Her foray into fragrance wasn’t a failure through the two versions of Passion. It was just that nobody saw the popularity of White Shoulders ahead of its release. Perfumers Carlos Benaim and Olivier Gillotin were seemingly tasked to create an “elegant” white floral. This is all happening right on the cusp of fragrance trends taking a hard left towards fresh and clean. To their credit they designed White Diamonds as if that was never going to happen.

Carlos Benaim

White Diamonds felt like a throwback even in 1991. The perfumers throw a cloud of aldehydes over a fresh lily. In hindsight I can say here is where a little fresh resides. It disappears when a floral ingredient as exuberant as La Liz appears in tuberose. This is a full volume version. The indoles add a skank to it which jasmine and narcissus call out to. It heads towards a patchouli and sandalwood base given some warmth via amber.

White Diamonds has 6-8 hour longevity and above average sillage in its current formulation.

The bottle I own is from around 2000. I also picked up a mini of the current version. The biggest difference when comparing is there is more jasmine in the heart now. It still doesn’t hesitate in showing off the indoles. The base is also less complex, but I can’t quite put my finger on it. It isn’t as intense as it was in the original. Something is missing. I don’t think it dramatically changes things because it is the aldehydic top accord and the tuberose heart which makes this.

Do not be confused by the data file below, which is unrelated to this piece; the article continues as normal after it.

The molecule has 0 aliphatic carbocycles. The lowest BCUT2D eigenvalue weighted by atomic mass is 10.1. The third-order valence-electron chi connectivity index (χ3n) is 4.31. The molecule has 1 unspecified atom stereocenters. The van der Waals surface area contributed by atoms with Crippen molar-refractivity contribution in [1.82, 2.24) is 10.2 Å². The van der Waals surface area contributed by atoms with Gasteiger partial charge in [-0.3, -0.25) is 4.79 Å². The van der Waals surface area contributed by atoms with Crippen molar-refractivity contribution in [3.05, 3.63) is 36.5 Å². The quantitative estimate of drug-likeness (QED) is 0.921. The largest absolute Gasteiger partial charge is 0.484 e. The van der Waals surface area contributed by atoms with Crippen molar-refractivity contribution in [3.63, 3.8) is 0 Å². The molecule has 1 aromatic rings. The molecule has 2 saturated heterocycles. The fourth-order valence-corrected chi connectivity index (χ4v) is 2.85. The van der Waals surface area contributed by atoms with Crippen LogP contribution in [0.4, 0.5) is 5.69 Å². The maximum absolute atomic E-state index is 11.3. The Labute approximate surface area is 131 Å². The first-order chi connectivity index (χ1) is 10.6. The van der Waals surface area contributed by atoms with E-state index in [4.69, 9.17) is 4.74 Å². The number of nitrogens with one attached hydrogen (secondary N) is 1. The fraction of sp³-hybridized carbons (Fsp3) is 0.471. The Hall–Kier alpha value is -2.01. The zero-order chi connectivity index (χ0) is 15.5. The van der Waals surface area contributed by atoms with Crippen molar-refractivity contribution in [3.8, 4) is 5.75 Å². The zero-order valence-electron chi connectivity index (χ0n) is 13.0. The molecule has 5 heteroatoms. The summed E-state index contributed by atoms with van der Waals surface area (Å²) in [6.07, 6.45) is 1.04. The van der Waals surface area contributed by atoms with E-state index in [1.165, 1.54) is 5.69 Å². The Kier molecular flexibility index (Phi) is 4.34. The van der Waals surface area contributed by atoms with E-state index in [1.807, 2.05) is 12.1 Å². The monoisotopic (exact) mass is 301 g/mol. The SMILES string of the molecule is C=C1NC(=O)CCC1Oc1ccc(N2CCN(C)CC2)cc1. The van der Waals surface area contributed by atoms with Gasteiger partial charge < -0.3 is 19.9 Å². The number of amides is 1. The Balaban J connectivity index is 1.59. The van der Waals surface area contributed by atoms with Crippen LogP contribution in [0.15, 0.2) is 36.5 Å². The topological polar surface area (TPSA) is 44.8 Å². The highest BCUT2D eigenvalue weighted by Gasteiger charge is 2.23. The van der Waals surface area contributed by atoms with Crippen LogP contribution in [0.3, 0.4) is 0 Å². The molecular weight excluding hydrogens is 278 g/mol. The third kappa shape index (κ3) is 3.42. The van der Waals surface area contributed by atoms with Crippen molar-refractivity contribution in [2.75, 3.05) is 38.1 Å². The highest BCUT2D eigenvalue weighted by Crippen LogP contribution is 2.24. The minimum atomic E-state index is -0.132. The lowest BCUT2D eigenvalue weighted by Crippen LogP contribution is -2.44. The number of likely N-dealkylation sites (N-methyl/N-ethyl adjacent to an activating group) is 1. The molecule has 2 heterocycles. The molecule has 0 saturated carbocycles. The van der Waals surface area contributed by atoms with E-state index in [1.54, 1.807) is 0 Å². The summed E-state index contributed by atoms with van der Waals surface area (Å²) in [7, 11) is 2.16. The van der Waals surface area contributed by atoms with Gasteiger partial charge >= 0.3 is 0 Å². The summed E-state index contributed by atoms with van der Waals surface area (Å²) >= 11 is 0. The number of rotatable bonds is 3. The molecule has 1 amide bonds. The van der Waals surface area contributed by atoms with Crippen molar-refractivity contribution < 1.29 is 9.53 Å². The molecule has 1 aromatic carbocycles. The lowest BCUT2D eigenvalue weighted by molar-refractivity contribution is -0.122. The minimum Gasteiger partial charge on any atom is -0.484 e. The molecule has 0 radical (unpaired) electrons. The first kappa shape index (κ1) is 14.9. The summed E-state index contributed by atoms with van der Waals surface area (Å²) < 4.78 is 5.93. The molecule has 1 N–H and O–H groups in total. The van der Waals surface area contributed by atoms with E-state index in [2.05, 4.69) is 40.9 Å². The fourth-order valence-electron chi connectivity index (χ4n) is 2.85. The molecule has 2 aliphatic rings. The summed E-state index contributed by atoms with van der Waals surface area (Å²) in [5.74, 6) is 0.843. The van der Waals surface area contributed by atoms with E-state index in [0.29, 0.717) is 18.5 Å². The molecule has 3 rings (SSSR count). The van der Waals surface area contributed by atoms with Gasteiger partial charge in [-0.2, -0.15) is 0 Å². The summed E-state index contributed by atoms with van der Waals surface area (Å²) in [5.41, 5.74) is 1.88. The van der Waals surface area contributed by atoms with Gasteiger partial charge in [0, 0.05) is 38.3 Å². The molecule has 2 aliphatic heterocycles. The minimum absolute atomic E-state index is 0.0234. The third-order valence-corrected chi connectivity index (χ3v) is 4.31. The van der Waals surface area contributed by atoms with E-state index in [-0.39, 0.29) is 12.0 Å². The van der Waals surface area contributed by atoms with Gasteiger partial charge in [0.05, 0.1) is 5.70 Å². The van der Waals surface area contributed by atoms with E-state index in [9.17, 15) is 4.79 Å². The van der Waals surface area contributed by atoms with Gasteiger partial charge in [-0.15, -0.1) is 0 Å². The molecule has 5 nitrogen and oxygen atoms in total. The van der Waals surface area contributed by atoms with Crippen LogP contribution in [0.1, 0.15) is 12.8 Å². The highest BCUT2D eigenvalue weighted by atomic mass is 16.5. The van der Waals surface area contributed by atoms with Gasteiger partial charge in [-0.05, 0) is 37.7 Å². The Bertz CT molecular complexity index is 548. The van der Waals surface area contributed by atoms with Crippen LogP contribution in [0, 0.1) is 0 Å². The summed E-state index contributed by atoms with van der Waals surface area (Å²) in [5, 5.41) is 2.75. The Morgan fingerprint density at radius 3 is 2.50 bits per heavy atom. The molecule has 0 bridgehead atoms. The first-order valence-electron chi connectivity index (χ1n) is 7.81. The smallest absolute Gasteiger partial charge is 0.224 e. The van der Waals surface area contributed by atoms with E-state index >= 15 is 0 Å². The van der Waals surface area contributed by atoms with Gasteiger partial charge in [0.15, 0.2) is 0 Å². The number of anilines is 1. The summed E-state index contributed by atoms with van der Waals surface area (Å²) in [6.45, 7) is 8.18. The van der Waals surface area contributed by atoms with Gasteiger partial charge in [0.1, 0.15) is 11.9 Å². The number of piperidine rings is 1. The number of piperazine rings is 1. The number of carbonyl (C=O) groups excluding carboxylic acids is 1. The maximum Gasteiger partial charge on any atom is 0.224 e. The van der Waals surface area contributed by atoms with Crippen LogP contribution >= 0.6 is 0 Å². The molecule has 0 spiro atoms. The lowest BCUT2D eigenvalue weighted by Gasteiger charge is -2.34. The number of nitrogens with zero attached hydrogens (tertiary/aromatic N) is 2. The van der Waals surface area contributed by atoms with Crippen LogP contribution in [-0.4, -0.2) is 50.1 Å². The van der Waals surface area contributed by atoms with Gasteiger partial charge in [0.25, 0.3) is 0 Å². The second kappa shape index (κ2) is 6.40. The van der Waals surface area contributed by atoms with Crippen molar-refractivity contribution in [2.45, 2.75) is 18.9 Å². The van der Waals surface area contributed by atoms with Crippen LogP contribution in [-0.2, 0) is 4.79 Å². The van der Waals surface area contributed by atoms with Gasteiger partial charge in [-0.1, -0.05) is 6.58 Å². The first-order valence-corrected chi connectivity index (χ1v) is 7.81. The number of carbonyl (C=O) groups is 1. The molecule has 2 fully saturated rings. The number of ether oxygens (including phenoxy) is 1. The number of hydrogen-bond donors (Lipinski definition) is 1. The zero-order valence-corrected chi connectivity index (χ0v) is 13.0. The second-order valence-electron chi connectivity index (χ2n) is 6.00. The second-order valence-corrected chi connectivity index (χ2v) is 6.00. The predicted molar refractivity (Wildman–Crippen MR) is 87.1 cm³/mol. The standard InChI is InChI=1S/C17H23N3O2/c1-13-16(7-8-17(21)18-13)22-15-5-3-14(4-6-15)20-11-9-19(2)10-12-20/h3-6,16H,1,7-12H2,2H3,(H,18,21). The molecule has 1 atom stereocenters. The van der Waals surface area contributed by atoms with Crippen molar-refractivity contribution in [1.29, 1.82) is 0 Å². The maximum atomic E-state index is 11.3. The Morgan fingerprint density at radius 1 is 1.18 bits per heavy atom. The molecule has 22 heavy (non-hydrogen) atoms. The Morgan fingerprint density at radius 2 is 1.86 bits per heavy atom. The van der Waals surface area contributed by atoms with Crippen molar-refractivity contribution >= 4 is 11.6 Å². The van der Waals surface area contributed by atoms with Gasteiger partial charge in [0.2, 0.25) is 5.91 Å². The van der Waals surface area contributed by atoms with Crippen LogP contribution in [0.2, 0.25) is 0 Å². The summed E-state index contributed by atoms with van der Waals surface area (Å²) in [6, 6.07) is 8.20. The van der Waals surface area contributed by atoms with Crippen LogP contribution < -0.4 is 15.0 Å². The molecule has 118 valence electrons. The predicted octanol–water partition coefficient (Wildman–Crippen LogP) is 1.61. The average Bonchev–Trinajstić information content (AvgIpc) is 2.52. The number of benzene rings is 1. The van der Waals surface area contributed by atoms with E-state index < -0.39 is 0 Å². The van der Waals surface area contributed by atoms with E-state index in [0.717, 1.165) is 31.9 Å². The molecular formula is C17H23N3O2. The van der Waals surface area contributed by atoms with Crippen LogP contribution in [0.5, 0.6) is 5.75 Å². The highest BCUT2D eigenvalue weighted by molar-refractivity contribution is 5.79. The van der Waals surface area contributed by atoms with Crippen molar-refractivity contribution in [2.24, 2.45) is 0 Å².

White Diamonds was a gigantic best-seller for well over a decade. Even after the trends went far away people kept buying it. Re-visiting it I forgot the freshness of that top accord and what a contrast the dirty indoles make with it. It still seems like an artifact of an earlier fragrance era. The influence was really felt in the hundreds of celebrities who would rush to put their name on a perfume.

Disclosure: this review is based on bottles I purchased.

Mark Behnke

Under the Radar: David Jourquin Cuir Altesse- Strong Enough for a Man, Made for a Woman